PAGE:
If you’re a graduating senior, this post is specifically directed at you and I’m going to give you a piece of advice I should have taken a long, long time ago:
R E L A X.
I know by now you’re tempted to click away in frustration, thinking what I’ve written holds little value, but I urge you to press on.
Graduating is terrifying and there’s a whole lot on your plate. Add job hunting to the mix and slowly but surely, you’ll be consumed by it all. You’ll lose touch with yourself, others, and everything going on around you. Now, I’m not saying throw your laptop out the window and deactivate your LinkedIn account. The search is still important. It just doesn’t need to take over your entire life.
I get it, you’ve heard this all before and you’re rolling your eyes at how cliché I sound, but let me explain a bit further with a personal anecdote:
I applied for a job about a month ago and heard back right away. I had two excellent interviews and a reference check. I thought I had this position in the bag and was already beginning to map out the coming months. I thought wrong. It came down to two candidates and I sadly was not the chosen one. Initially, I felt existential dread. I had no clue what I would do, how I would possibly find a job before graduation, how I would compete with all the superstars within my major, etc. In a matter of minutes my whole life had fallen apart. It sounds dramatic, right? That’s the problem.
In my head, I felt I needed every aspect of my life to come together in a certain way. As a student, I was so accustomed to routine and knowing what came next in life that I couldn’t handle seeing only question marks in my head. I needed a plan, but truly, in the grand scheme, I didn’t.
The truth is simple. Everyone has a different path, yet all of us graduating seniors feel we need to be doing the exact same things: landing the dream job, moving into the city, impressing everyone with impeccable skills, and overall, appearing happy. Unfortunately, this frame of thinking is a product of our society. We’ve grown to believe that success can be determined by a simple equation and if you don’t stick to the status quo, well then you’re just a failure. I’m here to tell you how painfully untrue that is. You are not a failure, not by any stretch.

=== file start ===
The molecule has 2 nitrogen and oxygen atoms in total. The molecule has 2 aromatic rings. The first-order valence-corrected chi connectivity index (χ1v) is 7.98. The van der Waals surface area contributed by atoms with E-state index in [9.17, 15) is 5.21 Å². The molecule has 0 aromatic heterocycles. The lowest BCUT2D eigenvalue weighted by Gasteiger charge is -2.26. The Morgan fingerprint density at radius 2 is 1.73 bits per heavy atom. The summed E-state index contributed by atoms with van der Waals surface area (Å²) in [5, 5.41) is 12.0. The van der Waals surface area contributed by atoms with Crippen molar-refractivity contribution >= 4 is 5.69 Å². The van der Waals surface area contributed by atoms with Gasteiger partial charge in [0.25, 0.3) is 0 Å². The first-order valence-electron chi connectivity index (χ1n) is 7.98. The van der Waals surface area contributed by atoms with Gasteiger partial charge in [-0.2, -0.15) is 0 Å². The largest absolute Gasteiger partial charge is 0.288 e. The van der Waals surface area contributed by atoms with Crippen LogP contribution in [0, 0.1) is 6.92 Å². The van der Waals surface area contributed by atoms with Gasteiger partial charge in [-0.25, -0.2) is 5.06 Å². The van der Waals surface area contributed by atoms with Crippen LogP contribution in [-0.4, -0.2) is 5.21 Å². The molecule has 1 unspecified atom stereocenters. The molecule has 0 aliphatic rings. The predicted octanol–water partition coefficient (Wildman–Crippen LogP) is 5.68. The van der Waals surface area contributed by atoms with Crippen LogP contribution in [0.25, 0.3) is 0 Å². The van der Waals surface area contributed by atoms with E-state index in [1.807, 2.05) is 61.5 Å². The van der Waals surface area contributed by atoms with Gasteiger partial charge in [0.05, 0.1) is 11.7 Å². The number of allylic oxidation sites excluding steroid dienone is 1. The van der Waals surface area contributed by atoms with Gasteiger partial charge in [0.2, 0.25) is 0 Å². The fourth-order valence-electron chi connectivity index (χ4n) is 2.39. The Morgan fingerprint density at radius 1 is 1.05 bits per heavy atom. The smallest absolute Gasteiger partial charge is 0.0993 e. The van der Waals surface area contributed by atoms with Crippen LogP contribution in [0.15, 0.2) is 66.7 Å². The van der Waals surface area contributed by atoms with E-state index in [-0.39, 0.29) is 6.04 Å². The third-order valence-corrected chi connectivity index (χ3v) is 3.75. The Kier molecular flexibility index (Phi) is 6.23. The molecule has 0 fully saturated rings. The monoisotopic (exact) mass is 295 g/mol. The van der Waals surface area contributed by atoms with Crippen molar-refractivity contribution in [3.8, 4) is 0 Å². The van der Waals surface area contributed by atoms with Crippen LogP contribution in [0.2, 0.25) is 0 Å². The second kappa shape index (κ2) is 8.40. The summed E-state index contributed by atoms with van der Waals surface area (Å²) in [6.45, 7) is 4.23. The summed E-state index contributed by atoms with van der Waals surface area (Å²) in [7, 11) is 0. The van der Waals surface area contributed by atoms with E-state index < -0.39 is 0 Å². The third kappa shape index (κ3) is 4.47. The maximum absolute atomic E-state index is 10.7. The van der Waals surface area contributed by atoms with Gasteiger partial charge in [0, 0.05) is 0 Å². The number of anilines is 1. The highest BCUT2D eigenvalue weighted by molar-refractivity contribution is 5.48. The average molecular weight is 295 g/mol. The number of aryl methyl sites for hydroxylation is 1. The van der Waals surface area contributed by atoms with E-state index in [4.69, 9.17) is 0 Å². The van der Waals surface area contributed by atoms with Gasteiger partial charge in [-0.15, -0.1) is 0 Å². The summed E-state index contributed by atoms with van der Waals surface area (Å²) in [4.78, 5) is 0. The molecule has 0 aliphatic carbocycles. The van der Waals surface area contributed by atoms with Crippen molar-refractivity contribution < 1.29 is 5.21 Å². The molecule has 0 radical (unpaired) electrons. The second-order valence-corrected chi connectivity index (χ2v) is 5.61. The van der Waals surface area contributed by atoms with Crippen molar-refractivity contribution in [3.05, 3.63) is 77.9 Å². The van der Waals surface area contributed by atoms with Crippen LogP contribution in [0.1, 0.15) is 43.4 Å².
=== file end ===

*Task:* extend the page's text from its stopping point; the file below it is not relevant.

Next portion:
Upward social comparison doesn’t help either. How many times have you seen some acquaintance post a Facebook status about their new incredible job, living their absolute best life? How did you feel? I can say that I’ve been in both situations – sitting on my bed fuming with frustration, but in the same vein, also unknowingly posting content that made others feel lesser. Comparison can be found in more subtle ways, as well. Look at how education promotes itself. When you apply to a college, you learn how many seniors graduate with full-time job offers, the standard starting salary, and the impressive array of position titles. These are the focus points that end up on a bulleted card sent to your family mailbox. You don’t hear about the way students have grown into better people, or how their perspectives have changed on different cultural issues, or how they found a passion they can feel proud of. Those concepts aren’t tangible measurement tools. So, what can you measure? Money.
The pressures of predetermined success are everywhere and in some cases, impossible to escape. I personally got caught up in the frenzy and lost track of who I was and what I stood for. I forgot to stop and smell the Hofstra tulips. I forgot to sit in the grass and admire all the exciting things taking place around me. I forgot to enjoy my final year as an undergraduate student. I’m not getting that time back and in the next 14 days, I plan to do everything in my power to make up for it.
Looking back, I’m glad my life has fallen into place in this crazy, chaotic mess. I have no idea what I’m doing next month or the month after that and I have no definitive plans in any way, shape, or form. But even still, I am more at peace now than I have been all year. My time will come and in the meantime, I will go wherever the wind blows.
If you’re feeling the way I did, I understand completely. Life is an ongoing challenge that never seems to get any easier. But please, try to relax. You will get a job at some point in time. It doesn’t need to be tomorrow or next week. Enjoy the life around you and keep your mental health in check. All good things come to those who wait and the universe has its plans for you yet.